It wouldn’t be 2020 without one last rotten cyber surprise, with the potential compromise of multiple Fortune 500 firms and US government agencies, including the Treasury, the State Department, the Pentagon, and the Department of Homeland Security. The breach was traced backed to software vendor SolarWinds, who provide a platform which integrates with servers, network appliances, and other internal systems for centralized monitoring and management of a firm’s IT infrastructure.
Reports from the New York Times, Wired, Reuters allege that a wing of the Russian foreign intelligence service is responsible for the attack, and traces of compromise have been detected dating back to spring 2020. Cyber espionage group “Cozy Bear” are believed to have modified SolarWind’s update mechanism to distribute an altered version of their Orion software to customers, opening a backdoor into the private networks of hundreds of organizations. Once inside, they appear to have pivoted and breached individual servers, allowing them to compromise specific accounts and systems.
That last aspect of the attack is of particular interest. Ars Technica ran a story detailing how the Cozy Bear group have been observed to bypass two-factor authentication in the past, giving some insight into how they’re able to capitalize on a foothold in a target network. To be perfectly clear – this kind of attack requires existing network access. However, once a beachhead has been established, the attacker has access to the internal server which is responsible for authentication.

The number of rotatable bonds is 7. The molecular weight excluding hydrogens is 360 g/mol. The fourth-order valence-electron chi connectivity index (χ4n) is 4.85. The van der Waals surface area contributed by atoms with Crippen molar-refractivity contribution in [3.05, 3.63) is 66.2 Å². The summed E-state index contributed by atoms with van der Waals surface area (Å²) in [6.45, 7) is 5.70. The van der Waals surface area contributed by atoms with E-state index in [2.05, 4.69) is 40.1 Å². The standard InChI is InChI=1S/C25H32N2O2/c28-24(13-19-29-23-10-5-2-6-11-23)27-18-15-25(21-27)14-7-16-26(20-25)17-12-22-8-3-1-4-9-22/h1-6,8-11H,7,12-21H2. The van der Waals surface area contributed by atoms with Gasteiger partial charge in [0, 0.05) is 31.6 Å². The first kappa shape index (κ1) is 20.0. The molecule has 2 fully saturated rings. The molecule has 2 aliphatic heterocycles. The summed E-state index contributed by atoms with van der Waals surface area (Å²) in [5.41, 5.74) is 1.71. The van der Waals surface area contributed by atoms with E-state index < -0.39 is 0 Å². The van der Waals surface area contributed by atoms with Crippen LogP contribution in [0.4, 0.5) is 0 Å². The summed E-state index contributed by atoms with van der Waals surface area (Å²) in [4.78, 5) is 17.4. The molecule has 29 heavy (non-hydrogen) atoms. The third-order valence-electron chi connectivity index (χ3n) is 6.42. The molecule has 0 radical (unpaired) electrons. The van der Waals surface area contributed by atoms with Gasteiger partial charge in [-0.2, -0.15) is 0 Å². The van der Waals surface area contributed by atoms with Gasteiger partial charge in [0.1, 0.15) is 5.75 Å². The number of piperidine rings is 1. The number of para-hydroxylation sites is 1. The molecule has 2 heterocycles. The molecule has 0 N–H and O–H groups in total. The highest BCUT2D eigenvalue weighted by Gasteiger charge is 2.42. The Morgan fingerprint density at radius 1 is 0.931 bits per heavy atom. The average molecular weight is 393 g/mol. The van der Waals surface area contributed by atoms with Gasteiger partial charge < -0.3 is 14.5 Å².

Two-factor authentication ("2FA") adds an additional layer of protection to any authentication system. There are many vendors who provide 2FA ‘as a service’, integrating their external solution with an organization’s own servers. In order to accomplish this, there must be trust established between the primary servers and the second-factor provider, by way of a uniquely generated, secret passphrase which is shared between the two systems. By extracting that passphrase, the attackers were able to calculate the resultant cookie which would be generated by a successful two-factor challenge. This allows them to turn back round and trick the original server into thinking that the 2FA check had already been completed.
By ‘bypassing’ the two-factor authentication in this way, the control is neutered – and all the attacker needs to access a mailbox, or another type of account, is the username and password to initiate the login. This type of attack is technically sophisticated, and again – is only possible with pre-existing access to the system in question. This kind of 2FA bypass would not be possible from outside the target network.
We can take some key points away from this incident as it unfolds:
These are all crucial points to consider as an asset manager – and valuable conversations to be had from the perspective of a due diligence practitioner. Are tools being correctly configured, with access keys and shared secrets properly protected? Are firewalls and security controls enabled on individual servers and workstations as well as the network edge? Is the attitude “We’re doing x, so everything’s fine” or is it “We’re doing x, and we’re reinforcing that with y and z”?
As we’ve written before – cybersecurity is a dynamic domain, and as in any arms race, bad actors will continue to develop new ways to bypass state-of-the-art controls soon after they’re implemented. Given that no single security tool is infallible, it’s all the more important to employ multiple, parallel controls, and to ensure that new strategies are evaluated and implemented as they become available. The cybersecurity arena is no place to rest on one’s laurels.
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